The University of Utah's Independent Student Voice

The Daily Utah Chronicle

The University of Utah's Independent Student Voice

The Daily Utah Chronicle

The University of Utah's Independent Student Voice

The Daily Utah Chronicle

Write for Us
Want your voice to be heard? Submit a letter to the editor, send us an op-ed pitch or check out our open positions for the chance to be published by the Daily Utah Chronicle.
@TheChrony
Print Issues
Write for Us
Want your voice to be heard? Submit a letter to the editor, send us an op-ed pitch or check out our open positions for the chance to be published by the Daily Utah Chronicle.
@TheChrony
Print Issues

Animal cruelty should be a felony

By Nicholas Pappas

Mark Vincent is a free man. On March 7, he was released a month and a half before the end of his sentence. His time served amounted to four-and-a-half months.

If you don’t know who Mark Vincent is, allow me to paint a picture. Imagine a baby’s eye being gouged out. Now imagine putting that baby in an oven and hearing him or her scream and burn. It’s a painful image. It happened to Henry. Mark Vincent blinded him with a snow blower and stuffed him in an oven. Henry will always walk with a limp-his paws were melted together.

Henry is a Chihuahua. Some would say it’s ludicrous to think of him as a child, but I do not. Animals should be protected. They, like humans, can be friends, even best friends. They have personalities. They care.

During coffeehouse discussions, people like to bring up the hypothetical lifeboat. Would you save him or her, this or the other? It seems obvious if the question is a man or a dog, but if Mark Vincent is the man, I’d repeatedly hit him on the head with an oar.

Realistically, you always choose the man because of worth and intelligence. A dog will never write a book, invent a light bulb or cure cancer. The flaw is that a dog doesn’t have the capacity to invent an H-bomb, or-on a smaller scale-put someone in an oven.

Philosophy aside, anyone who has the capacity to commit a crime of torture against an animal is also more likely to do the same against a person. It’s been statistically proven. Take Mark Vincent-he has a history of abusing his wife, too. You’re either a violent person or you aren’t.

Our Legislature, for the nth year in a row, ignored logic and voted against a bill making animal cruelty a felony. Legislators instead held the hands of nearsighted ranchers. The ranchers are worried a “tree-hugger” will scamper up to their porch and throw handcuffs on them for branding cattle, killing a coyote or accidentally catching a cat in a skunk trap. They shiver under rawhide blankets and tell their children about a boogeyman called The Humane Society.

To put it in their terms, it don’t make a lick of sense. It leads back to the lifeboat and the question of intelligence. Let’s look closely at the legal process. An elected county attorney has to file a charge-The Humane Society or a neighbor cannot. There’s no way a case of a farmer branding cattle would make it through the process in a county made up of farmers.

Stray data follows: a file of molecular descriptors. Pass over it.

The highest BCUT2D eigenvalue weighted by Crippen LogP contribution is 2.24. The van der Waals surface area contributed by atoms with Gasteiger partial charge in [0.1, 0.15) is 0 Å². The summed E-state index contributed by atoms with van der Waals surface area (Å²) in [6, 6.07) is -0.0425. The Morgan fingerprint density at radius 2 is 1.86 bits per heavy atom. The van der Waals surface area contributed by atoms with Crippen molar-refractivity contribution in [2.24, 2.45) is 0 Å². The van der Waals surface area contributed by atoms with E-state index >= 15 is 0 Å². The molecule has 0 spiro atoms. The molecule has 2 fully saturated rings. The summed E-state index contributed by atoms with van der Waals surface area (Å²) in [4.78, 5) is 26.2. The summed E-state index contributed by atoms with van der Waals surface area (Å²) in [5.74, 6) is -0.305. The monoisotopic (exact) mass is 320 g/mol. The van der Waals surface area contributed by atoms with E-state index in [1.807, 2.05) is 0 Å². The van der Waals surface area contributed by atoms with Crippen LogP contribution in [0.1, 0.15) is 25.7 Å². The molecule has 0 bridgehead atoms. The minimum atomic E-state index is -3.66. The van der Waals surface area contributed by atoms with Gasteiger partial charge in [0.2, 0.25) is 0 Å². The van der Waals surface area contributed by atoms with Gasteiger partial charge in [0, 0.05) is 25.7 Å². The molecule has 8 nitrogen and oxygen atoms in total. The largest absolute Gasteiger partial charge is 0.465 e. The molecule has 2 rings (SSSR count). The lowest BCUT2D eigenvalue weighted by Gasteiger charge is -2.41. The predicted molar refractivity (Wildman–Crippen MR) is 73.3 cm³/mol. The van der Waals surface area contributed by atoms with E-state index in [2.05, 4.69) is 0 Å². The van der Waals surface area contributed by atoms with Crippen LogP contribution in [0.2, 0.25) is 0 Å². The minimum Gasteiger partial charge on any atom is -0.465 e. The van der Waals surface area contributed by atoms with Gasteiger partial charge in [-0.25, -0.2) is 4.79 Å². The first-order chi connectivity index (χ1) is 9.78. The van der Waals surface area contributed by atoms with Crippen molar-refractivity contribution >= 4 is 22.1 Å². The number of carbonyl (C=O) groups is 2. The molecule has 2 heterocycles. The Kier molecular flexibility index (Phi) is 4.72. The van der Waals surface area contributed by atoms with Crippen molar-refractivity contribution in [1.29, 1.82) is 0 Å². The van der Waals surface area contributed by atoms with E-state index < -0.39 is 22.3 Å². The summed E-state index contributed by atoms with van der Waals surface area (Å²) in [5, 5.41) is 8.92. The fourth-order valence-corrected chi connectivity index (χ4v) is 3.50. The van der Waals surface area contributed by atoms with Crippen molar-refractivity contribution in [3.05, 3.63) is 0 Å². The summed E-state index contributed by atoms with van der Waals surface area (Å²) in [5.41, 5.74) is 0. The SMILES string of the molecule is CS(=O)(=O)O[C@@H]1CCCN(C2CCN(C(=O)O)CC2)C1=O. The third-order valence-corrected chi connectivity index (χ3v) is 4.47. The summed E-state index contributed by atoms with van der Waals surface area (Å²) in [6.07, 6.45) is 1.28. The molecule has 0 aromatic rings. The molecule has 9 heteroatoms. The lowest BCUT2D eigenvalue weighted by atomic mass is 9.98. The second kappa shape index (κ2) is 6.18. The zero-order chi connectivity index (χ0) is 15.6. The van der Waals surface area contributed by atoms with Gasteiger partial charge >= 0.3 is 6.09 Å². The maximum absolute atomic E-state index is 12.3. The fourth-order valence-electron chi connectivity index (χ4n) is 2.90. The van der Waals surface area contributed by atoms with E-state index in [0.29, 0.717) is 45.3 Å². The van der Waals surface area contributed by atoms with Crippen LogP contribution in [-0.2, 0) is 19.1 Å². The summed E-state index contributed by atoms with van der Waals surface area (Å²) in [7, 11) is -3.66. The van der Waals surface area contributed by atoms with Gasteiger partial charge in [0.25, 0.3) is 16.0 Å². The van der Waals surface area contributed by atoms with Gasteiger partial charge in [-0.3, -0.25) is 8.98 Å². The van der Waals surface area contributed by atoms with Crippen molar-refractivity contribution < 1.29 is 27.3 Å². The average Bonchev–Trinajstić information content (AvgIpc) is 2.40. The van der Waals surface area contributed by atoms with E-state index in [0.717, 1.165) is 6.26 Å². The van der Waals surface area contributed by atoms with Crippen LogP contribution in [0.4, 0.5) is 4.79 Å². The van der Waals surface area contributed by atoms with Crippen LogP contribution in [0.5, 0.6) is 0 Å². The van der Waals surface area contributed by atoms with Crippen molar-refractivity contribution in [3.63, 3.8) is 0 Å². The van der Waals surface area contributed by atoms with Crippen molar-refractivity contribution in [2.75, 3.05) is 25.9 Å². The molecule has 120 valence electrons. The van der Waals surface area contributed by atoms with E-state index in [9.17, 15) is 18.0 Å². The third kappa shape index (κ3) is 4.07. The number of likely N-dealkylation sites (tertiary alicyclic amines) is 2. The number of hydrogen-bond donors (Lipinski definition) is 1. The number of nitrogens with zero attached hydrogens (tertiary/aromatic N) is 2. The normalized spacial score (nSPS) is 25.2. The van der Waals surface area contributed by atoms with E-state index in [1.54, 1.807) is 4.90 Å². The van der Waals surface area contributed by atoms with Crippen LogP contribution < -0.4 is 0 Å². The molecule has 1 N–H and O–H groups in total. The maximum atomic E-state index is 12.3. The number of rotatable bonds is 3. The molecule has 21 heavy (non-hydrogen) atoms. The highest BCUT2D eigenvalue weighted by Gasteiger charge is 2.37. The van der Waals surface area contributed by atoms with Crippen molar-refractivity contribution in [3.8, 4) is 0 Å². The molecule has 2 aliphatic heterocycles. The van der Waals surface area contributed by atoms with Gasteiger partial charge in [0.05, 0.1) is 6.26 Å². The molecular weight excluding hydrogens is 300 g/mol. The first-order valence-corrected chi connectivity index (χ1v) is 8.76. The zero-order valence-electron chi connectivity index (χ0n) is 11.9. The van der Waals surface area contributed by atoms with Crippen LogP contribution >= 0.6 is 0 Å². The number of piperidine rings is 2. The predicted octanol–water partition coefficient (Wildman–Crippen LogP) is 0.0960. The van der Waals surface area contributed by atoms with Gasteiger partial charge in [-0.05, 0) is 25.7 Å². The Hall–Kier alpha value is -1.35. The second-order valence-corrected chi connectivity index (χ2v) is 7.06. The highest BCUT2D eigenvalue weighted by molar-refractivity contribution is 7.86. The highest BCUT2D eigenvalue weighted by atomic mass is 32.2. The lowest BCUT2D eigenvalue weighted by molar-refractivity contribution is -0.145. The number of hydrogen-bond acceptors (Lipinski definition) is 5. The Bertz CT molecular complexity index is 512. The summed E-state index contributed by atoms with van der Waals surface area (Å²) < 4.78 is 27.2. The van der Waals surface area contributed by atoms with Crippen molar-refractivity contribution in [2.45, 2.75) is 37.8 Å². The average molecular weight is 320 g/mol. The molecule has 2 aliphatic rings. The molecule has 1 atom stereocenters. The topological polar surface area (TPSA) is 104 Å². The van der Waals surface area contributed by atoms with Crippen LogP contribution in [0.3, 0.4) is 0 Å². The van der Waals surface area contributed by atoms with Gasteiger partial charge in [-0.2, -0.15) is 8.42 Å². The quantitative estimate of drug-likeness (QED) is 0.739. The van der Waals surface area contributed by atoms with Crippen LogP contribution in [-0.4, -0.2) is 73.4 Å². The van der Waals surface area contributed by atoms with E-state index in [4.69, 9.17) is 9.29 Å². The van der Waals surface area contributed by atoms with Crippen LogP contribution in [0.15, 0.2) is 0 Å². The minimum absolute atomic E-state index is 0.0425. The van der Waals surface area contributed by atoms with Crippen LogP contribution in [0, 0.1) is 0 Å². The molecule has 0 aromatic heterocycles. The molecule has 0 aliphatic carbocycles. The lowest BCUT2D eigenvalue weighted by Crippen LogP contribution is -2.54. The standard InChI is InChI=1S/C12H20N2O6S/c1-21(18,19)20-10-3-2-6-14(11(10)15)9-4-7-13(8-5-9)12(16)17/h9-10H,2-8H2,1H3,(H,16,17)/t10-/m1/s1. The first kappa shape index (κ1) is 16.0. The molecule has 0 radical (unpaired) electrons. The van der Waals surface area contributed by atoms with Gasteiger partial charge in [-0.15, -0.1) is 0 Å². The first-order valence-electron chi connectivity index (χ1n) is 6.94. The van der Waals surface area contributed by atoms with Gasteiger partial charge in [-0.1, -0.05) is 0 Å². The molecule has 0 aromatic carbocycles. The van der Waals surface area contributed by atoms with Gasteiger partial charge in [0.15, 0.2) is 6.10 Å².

Even if it did go to trial, a felony must be tried before a jury. It must be decided beyond a reasonable doubt that the accused has tortured an animal. I imagine an old county courthouse and a jury of peers reading “not guilty” while spitting simultaneously into a spittoon.

On the other hand, anyone could open the gates of the farm, murder his or her prized cow, remove the horse hood from the stud or start a chicken fight. The maximum sentence? A year in jail and payment of $2,500 in monthly installments. Ranchers should be more worried about protecting their animals from real harm, not themselves from impossible convictions. They aren’t. Their thought processes are as long as their branding irons.

Forty-one states already consider animal cruelty a felony. I have no doubt that in future sessions this bill will come up again and again. And again.

It should pass once and for all. Unlike Henry, we have two eyes. It’s time we opened them.

Leave a Comment

Comments (0)

The Daily Utah Chronicle welcomes comments from our community. However, the Daily Utah Chronicle reserves the right to accept or deny user comments. A comment may be denied or removed if any of its content meets one or more of the following criteria: obscenity, profanity, racism, sexism, or hateful content; threats or encouragement of violent or illegal behavior; excessively long, off-topic or repetitive content; the use of threatening language or personal attacks against Chronicle members; posts violating copyright or trademark law; and advertisement or promotion of products, services, entities or individuals. Users who habitually post comments that must be removed may be blocked from commenting. In the case of duplicate or near-identical comments by the same user, only the first submission will be accepted. This includes comments posted across multiple articles. You can read more about our comment policy at https://dailyutahchronicle.com/comment-faqs/.
All The Daily Utah Chronicle Picks Reader Picks Sort: Newest

Your email address will not be published. Required fields are marked *